Potential miR-99a targets were predicted and analysed by using publicly available algorithm-based databases, including PicTar (http://pictar.mdc-berlin.de/), TargetScan (http://www.targetscan.org/), miRanda (http://www.microrna.org/) and DIANA-microT (http://diana.imis.athena-innovation.gr). To select the putative miR-99a mRNA targets, we focussed on those detected in more than one miRNA database. Of these, E2F2 and EMR2 were selected.
For the miR-99a stable overexpression experiments, premiR-99a was cloned into retroviral vector miR-V that was kindly donated by Dr. R Agami (Netherlands Cancer Institute, Amsterdam, The Netherlands). Approximately 500 nt of the genomic DNA sequence that encodes for primary miR-99a and its natural flanking sequences was selected for PCR amplification, according to a previously described procedure.39 Primers are detailed in Supplementary Table 7.
For performing luciferase assay, cloning to pmirGLO pDNA (Promega Corporation, Madison, WI, USA) containing the luciferase reporter and Renilla gene has been performed with 1088 bp 3′-UTR-E2F2 mRNA sequence (NCBI Reference Sequence: NM_004091.3) artificially synthesised (Thermo Fisher Scientific, Waltham, MA, USA) and 1024 bp 3′-UTR-EMR2 (ADGRE2) (NCBI Reference Sequence: NM_013447.3) artificially synthesised (ThermoFisher). For the mutant E2F2 miR-99 construct, the seeding sequence was replaced with 5′-IndexTermGGGAGATATGAATGGTACcaaTG-3′ having recognition site for KpnI restriction enzyme (Figure 3a and Supplementary Table 8). For the mutant EMR2 miR-99 construct the seeding sequence was replaced with 5′-IndexTermGTTGTTCTCTAGTTCTAaGcttTT-3′ having recognition site for HindIII restriction enzyme (Figure 3a and Supplementary Table 8). All the subcloned inserts had NheI (3′-GCTAGC-5′) and SbfI (3′-CCTGCAGG-5′) restriction sites. In all cases, the cloned PCR products were validated by sequencing (data not shown).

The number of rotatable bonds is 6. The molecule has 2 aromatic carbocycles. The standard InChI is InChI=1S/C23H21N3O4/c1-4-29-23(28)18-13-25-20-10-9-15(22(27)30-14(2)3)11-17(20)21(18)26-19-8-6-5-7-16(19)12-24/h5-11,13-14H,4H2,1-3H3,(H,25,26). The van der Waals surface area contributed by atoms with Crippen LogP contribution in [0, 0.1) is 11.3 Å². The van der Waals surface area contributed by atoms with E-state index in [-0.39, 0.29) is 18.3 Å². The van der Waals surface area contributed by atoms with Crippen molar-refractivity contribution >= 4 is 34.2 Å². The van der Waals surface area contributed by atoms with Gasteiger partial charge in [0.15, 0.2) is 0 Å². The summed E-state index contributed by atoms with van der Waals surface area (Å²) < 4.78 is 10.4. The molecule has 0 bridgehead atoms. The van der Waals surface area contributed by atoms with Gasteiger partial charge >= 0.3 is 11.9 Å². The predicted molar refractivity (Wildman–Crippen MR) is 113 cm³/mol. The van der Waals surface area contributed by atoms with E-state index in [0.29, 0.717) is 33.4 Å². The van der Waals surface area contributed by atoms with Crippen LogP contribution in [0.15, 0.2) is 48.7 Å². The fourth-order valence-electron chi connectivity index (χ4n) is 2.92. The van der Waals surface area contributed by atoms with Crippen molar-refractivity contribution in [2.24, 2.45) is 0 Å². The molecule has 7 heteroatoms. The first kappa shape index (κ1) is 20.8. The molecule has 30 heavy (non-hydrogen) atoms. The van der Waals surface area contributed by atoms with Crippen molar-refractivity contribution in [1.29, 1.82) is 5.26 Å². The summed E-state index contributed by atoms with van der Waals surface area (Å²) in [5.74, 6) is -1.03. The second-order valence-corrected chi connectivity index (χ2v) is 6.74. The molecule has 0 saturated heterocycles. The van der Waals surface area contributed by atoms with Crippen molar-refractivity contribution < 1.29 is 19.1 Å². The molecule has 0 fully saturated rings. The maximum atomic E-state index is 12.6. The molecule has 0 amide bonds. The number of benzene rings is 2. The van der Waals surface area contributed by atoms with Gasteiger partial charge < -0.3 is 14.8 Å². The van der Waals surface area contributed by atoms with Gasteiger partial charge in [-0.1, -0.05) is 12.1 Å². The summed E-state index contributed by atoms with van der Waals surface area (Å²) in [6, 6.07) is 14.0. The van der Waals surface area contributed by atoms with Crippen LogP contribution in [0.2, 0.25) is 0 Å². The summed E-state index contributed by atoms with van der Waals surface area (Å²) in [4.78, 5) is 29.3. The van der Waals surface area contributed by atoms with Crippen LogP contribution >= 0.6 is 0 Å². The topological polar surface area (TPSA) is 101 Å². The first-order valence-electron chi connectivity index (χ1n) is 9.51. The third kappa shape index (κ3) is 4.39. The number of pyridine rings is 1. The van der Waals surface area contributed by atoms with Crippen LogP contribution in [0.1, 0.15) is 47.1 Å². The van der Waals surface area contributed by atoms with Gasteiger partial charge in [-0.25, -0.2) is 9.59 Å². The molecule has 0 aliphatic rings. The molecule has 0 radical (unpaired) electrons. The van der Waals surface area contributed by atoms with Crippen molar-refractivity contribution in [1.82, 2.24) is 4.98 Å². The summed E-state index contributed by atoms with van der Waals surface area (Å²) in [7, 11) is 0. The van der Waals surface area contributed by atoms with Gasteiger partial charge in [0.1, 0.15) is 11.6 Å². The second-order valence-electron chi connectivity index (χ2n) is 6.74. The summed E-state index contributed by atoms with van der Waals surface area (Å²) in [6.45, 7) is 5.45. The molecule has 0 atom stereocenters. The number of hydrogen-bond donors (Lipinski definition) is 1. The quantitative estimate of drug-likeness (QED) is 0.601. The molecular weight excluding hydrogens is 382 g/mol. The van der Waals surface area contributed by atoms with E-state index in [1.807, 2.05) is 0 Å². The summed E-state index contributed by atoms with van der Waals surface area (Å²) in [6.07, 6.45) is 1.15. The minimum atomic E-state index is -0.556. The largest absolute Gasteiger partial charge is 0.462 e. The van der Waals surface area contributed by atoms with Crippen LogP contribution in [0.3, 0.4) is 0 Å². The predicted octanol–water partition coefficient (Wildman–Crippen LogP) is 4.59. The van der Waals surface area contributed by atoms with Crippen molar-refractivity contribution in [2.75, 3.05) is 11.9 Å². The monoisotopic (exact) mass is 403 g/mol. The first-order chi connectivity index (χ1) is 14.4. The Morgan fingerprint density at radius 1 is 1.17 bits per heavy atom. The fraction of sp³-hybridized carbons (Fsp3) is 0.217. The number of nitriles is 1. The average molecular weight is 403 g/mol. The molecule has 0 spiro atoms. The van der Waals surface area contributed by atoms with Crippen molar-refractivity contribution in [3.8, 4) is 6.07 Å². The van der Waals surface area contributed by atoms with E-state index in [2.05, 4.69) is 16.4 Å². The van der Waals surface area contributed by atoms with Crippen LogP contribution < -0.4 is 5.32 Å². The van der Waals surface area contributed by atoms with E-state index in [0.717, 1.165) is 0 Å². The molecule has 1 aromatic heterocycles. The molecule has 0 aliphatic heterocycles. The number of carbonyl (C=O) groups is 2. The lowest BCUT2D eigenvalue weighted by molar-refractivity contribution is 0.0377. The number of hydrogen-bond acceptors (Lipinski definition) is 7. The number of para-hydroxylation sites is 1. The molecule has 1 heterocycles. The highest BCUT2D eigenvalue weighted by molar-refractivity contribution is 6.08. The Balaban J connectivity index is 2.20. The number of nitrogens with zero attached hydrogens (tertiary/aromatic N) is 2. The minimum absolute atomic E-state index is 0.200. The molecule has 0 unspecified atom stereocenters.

Total cell lysates were prepared from a subconfluent 10 cm dish. Cells were washed in PBS and lysed in 1 ml of lysis buffer (50 mM Tris-HCl, pH 7.5, 1% NP-40, 10% glycerol, 150 mM NaCl, plus 2 mM complete protease inhibitor cocktail) (Roche Diagnostics, Barcelona, Spain). From each sample, 50 μg of protein, quantified with the Bio-Rad protein assay (Bio-Rad, Hercules, CA, USA), was analysed by gel electrophoresis on a 6–12% SDS polyacrylamide gel and transferred onto a nitrocellulose membrane. The following antibodies were used for western blot analysis: E2F2 (sc632, Santa Cruz, Heidelberg, Germany), EMR2 (sc34334, Santa Cruz), E-cadherin (3195, Cell Signaling Technology Europe Leiden, The Netherlands), N-cadherin (ab18203, Abcam, Cambridge, UK) and β-actin (A2228, Sigma-Aldrich Quimica SL, Madrid, Spain). In all cases, membranes were incubated overnight at 4 °C with the primary antibodies in T-TBS with 5% nonfat dry milk. The membranes were then washed with T-TBS and incubated with horseradish peroxidase-conjugated anti-mouse or anti-rabbit secondary antibody (Sigma-Aldrich). After additional washes with T-TBS, the antigen–antibody complexes were visualised with an enhanced chemiluminescence kit (Merck Chemicals & Life Science, Madrid, Spain).